Remember her? Rachel Dolezal was the head of the Spokane, Washington NAACP chapter who was outed as a white person. She coined the term "transracial", claiming she identified as Black and should be treated as such. It was a weird situation, to say the least, and there was no shortage of opinions about her behavior when the truth came out.
Well, Ms. Dolezal is back in the news with the release of a Netflix documentary about her life, The Rachel Divide (clever, right?). She continues to assert her Blackness, and produces an ever-growing body of "evidence" such as having graduated from Howard, wearing her hair in braids, and engaging in civil rights activism.
I'm not going to pass judgment here (even though I sure will in other spaces), but in reliving the transracial phenomenon it made me think about how this woman owns her identity - there is absolutely no backing down when it comes to who she thinks she is. As a mixed race person, how nice would it be to feel this way? So many of us tiptoe around our racial identity, worrying about whether we're [ ]-enough, thinking that our looks define us, allowing others' perceptions dictate who we are. Imagine what life would be like if you had Rachel Dolezal-level confidence (and without even having to make it up!).
It's a powerful thought. Identify how you want, based on who you know yourself to be. Accept yourself without letting others take away from who you are. Correct people when they misclassify you, unapologetically. Do you.
(Curious about whether Rachel is a sympathetic character? Spoiler: she's not. But, you can watch the trailer here, check out a clip below, and see the full documentary on Netflix.)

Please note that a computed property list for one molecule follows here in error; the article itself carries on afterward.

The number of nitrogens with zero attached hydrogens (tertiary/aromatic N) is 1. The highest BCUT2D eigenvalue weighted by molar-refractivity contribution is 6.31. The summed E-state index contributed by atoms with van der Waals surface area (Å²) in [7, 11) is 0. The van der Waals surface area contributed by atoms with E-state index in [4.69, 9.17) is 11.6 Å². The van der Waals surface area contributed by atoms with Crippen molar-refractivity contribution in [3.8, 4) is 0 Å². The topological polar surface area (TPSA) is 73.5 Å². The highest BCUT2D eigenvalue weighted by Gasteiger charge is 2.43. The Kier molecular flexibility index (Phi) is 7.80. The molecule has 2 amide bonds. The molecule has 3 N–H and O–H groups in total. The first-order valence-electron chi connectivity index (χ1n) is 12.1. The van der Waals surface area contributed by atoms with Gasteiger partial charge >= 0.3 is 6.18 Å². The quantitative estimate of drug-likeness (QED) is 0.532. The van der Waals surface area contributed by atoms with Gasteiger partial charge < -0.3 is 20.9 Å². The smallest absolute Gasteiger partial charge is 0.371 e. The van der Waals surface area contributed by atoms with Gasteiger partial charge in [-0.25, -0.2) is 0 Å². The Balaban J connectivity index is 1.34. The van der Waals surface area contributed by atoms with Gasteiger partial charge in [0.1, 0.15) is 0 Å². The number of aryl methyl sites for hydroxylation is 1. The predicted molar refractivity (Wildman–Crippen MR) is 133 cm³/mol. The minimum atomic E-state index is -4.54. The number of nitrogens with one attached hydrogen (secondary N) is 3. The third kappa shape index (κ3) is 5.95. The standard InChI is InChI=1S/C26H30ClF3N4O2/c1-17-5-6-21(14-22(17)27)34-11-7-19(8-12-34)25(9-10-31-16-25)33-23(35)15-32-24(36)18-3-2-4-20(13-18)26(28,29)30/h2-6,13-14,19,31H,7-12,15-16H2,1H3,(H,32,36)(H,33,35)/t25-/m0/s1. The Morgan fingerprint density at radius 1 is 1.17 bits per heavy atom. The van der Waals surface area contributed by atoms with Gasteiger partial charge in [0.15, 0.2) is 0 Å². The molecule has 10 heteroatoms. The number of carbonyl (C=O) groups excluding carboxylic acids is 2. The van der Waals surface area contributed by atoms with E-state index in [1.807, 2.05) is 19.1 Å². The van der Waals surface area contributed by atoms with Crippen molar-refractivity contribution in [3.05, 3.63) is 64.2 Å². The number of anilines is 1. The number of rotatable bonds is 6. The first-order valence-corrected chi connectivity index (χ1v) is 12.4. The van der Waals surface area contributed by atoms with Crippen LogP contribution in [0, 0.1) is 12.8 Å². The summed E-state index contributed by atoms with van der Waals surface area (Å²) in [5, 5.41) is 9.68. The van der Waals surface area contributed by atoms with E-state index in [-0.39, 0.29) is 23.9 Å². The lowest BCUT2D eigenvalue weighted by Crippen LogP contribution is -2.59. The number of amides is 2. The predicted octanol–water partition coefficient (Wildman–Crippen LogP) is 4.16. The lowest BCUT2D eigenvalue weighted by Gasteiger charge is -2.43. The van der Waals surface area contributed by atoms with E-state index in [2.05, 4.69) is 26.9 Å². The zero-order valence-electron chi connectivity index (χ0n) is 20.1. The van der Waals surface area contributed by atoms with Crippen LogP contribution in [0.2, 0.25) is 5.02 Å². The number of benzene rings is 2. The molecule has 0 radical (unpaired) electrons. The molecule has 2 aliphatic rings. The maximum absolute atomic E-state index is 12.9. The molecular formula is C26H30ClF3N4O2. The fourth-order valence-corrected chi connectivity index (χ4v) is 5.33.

Our numbers are growing - dramatically. Data from the U.S. census and Pew Research Center suggests there are 9 million mixed race people in the U.S., though we know this number doesn't include everyone in our MiXD community, like people of multiple ethnicities (hello, half Puerto Rican here!). Even looking at just the race piece of the puzzle, the trends are incredible:
This means the numbers of multiracial babies being born are growing exponentially. And all of these babies are going to grow up figuring out who they are. Back to Pew data, a full 60% of multiracial people only consider themselves to be one race; the top reasons for feeling this way are looking like one race, being raised as one race, and not knowing the family member of the second racial background.
How do we help our children embrace their mixed backgrounds? Here are a few tips.
The first in a series of MiXD Spotlights, we've collected a list of well-known musicians who hail from diverse families. Did you know we were in such good (and talented) company? We've done some digging on them, too - read the backstory for the insider scoop on their stories.!
Mother: White, of Italian, Scottish, and Irish descent
Father: Black and Jamaican
Backstory: Alicia grew up in a rough but diverse part of NY. She credits her upbringing with seeing her background as an asset, telling the Guardian, "My mixed-race background made me a broad person, able to relate to different cultures."
Mother: African-American and Afro-Bahamian
Father: Jewish of Eastern European descent
Backstory: Lenny Kravitz married Lisa Bonet, who had similar heritage with a Black parent and a Jewish/Eastern European parent. Their daughter, Zoe, therefore is 50% Ashkenazi Jewish, about 38% African-America, and 12% Afro-Bahamian. Bonus: Lenny Kravitz and Al Roker are distant cousins!
Mother: English and Irish
Backstory: The boy band's mother converted to Islam upon marrying his father. Zayn is famously dating Gigi Hadid, who is also mixed with a father from Palestine and a mother of Dutch descent.
Bonus MiXD musicians: Not on the list are Nicki Minaj, Drake, Slash, Pete Wentz, Amber Rose, Ne-Yo, Christina Aguilera, Demi Lovato, Kelis, Bob Marley, and Sean Paul. Stay tuned for more stories!
Don't walk, run (or whatever the equivalent is in virtual space) to watch The Loving Generation, a poignant look at biracial people growing up over the last 50ish years. The documentary, directed and produced by Lacey Schwartz and Mehret Mandefro weaves together stories in the context of the 1967 decision in Loving v. Virginia, a case brought by Mildred and Richard Loving who were sentenced to jail for their interracial marriage. It's a good reminder that 1) 1967 wasn't that long ago, 2) we are the products of a part of the civil rights movement that deserves more air time, and 3) many of us, our parents, and our grandparents faced complex decisions about their relationships and legitimacy that impact how we view ourselves today. After watching this first episode, check out the Topic website for more.